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The term structure of interest rates and the aliasing identification problem

  • Lawrence J. Christiano

Theory typically does not give us reason to believe that economic models ought to be formulated at the same level of time aggregation at which data happen to be available. Nevertheless, this is frequently done when formulating econometric models, with potentially important specification-error implications. This suggests examining the alternatives, one of which is to model in continuous time. The primary difficulty in inferring the parameters of a continuous time model given sampled observations is the “aliasing identification problem.” This paper shows how the restrictions implied by rational expectations sometimes do, and sometimes do not, resolve the problem. This is accomplished very simply in the context of a hypothesis about the term structure of interest rates. The paper confirms and extends results obtained for another example by Hansen and Sargent.

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Paper provided by Federal Reserve Bank of Minneapolis in its series Working Papers with number 165.

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Date of creation: 1980
Date of revision:
Handle: RePEc:fip:fedmwp:165
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  1. Lars Peter Hansen & Thomas J. Sargent, 1980. "Rational expectations models and the aliasing phenomenon," Staff Report 60, Federal Reserve Bank of Minneapolis.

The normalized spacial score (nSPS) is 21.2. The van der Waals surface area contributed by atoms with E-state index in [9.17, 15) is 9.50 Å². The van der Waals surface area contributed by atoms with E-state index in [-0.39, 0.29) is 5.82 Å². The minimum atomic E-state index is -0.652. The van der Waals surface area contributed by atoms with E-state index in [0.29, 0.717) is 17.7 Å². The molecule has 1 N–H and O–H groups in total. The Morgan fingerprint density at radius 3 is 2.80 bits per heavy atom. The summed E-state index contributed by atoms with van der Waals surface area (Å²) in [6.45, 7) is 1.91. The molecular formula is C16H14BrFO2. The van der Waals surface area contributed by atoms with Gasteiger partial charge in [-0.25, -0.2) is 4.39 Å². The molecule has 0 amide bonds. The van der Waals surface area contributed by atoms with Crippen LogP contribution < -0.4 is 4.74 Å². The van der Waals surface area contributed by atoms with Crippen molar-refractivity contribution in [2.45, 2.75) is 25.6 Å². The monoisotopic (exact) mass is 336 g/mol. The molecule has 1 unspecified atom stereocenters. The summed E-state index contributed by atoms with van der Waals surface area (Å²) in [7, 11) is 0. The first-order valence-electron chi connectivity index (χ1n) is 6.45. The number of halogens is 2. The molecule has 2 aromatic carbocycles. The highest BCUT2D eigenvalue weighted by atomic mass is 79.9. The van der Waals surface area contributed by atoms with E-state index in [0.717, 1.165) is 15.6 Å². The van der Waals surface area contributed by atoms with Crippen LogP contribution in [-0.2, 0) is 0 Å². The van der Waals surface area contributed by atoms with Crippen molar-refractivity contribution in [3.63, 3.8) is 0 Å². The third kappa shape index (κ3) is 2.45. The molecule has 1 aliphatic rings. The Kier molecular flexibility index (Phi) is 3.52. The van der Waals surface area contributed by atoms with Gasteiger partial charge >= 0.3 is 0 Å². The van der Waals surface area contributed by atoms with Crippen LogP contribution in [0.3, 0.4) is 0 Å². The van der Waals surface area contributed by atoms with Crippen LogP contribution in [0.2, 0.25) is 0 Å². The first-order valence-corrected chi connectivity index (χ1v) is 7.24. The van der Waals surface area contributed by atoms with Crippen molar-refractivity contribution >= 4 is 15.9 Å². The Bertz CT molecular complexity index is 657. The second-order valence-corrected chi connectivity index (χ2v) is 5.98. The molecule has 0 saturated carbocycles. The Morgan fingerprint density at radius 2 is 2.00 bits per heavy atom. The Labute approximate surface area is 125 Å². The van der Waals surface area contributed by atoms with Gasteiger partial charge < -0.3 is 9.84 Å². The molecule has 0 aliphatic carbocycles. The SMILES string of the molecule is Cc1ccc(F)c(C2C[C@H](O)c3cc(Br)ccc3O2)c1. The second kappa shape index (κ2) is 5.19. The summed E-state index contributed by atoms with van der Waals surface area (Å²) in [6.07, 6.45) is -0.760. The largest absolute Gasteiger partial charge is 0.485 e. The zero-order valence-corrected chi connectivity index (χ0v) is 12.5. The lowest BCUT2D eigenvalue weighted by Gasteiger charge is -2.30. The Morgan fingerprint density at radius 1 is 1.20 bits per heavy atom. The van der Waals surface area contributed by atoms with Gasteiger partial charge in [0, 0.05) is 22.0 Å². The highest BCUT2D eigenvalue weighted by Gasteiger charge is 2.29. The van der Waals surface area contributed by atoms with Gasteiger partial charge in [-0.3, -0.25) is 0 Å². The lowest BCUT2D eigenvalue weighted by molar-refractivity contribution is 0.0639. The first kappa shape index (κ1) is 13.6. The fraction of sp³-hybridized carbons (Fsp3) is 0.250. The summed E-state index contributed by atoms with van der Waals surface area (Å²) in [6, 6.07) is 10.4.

2. Sargent, Thomas J, 1981. "Interpreting Economic Time Series," Journal of Political Economy, University of Chicago Press, vol. 89(2), pages 213-48, April.
  3. Granger, C W J, 1969. "Investigating Causal Relations by Econometric Models and Cross-Spectral Methods," Econometrica, Econometric Society, vol. 37(3), pages 424-38, July.
  4. Treadway, Arthur B., 1970. "Adjustment costs and variable inputs in the theory of the competitive firm," Journal of Economic Theory, Elsevier, vol. 2(4), pages 329-347, December.
  5. Mortensen, Dale T, 1973. "Generalized Costs of Adjustment and Dynamic Factor Demand Theory," Econometrica, Econometric Society, vol. 41(4), pages 657-65, July.
  6. Sims, Christopher A, 1971. "Discrete Approximations to Continuous Time Distributed Lags in Econometrics," Econometrica, Econometric Society, vol. 39(3), pages 545-63, May.
  7. Sargent, Thomas J, 1977. "The Demand for Money During Hyperinflations under Rational Expectations: I," International Economic Review, Department of Economics, University of Pennsylvania and Osaka University Institute of Social and Economic Research Association, vol. 18(1), pages 59-82, February.
  8. Sargent, Thomas J., 1979. "A note on maximum likelihood estimation of the rational expectations model of the term structure," Journal of Monetary Economics, Elsevier, vol. 5(1), pages 133-143, January.
  9. Robert E. Lucas & Jr., 1967. "Adjustment Costs and the Theory of Supply," Journal of Political Economy, University of Chicago Press, vol. 75, pages 321.
  10. Robert E. Lucas, Jr. & Thomas J. Sargent, 1979. "After Keynesian macroeconomics," Quarterly Review, Federal Reserve Bank of Minneapolis, issue Spr.
  11. Lucas, Robert E, Jr & Prescott, Edward C, 1971. "Investment Under Uncertainty," Econometrica, Econometric Society, vol. 39(5), pages 659-81, September.
  12. Sargent, Thomas J & Wallace, Neil, 1973. "Rational Expectations and the Dynamics of Hyperinflation," International Economic Review, Department of Economics, University of Pennsylvania and Osaka University Institute of Social and Economic Research Association, vol. 14(2), pages 328-50, June.
  13. Sargent, Thomas J, 1972. "Rational Expectations and the Term Structure of Interest Rates," Journal of Money, Credit and Banking, Blackwell Publishing, vol. 4(1), pages 74-97, Part I Fe.
  14. Brunner, Karl & Meltzer, Allan H., 1976. "The Phillips curve," Carnegie-Rochester Conference Series on Public Policy, Elsevier, vol. 1(1), pages 1-18, January.
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